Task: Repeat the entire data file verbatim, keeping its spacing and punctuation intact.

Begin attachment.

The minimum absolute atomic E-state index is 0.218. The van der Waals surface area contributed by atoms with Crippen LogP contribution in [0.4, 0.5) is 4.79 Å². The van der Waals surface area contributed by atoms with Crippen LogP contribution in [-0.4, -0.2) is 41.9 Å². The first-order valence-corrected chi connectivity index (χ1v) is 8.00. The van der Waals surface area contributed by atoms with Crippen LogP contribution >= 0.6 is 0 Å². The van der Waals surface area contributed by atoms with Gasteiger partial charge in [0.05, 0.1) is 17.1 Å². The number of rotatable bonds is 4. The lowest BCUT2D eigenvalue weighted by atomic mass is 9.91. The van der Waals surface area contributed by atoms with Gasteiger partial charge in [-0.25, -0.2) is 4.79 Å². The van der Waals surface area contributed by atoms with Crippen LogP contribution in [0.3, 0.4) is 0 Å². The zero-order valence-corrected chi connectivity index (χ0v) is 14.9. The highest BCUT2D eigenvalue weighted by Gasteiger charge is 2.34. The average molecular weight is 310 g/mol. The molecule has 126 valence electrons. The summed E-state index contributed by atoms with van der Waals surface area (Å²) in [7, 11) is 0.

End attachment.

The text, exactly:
The minimum absolute atomic E-state index is 0.218. The van der Waals surface area contributed by atoms with Crippen LogP contribution in [0.4, 0.5) is 4.79 Å². The van der Waals surface area contributed by atoms with Crippen LogP contribution in [-0.4, -0.2) is 41.9 Å². The first-order valence-corrected chi connectivity index (χ1v) is 8.00. The van der Waals surface area contributed by atoms with Crippen LogP contribution >= 0.6 is 0 Å². The van der Waals surface area contributed by atoms with Gasteiger partial charge in [0.05, 0.1) is 17.1 Å². The number of rotatable bonds is 4. The lowest BCUT2D eigenvalue weighted by atomic mass is 9.91. The van der Waals surface area contributed by atoms with Gasteiger partial charge in [-0.25, -0.2) is 4.79 Å². The van der Waals surface area contributed by atoms with Crippen LogP contribution in [0.3, 0.4) is 0 Å². The zero-order valence-corrected chi connectivity index (χ0v) is 14.9. The highest BCUT2D eigenvalue weighted by Gasteiger charge is 2.34. The average molecular weight is 310 g/mol. The molecule has 126 valence electrons. The summed E-state index contributed by atoms with van der Waals surface area (Å²) in [7, 11) is 0.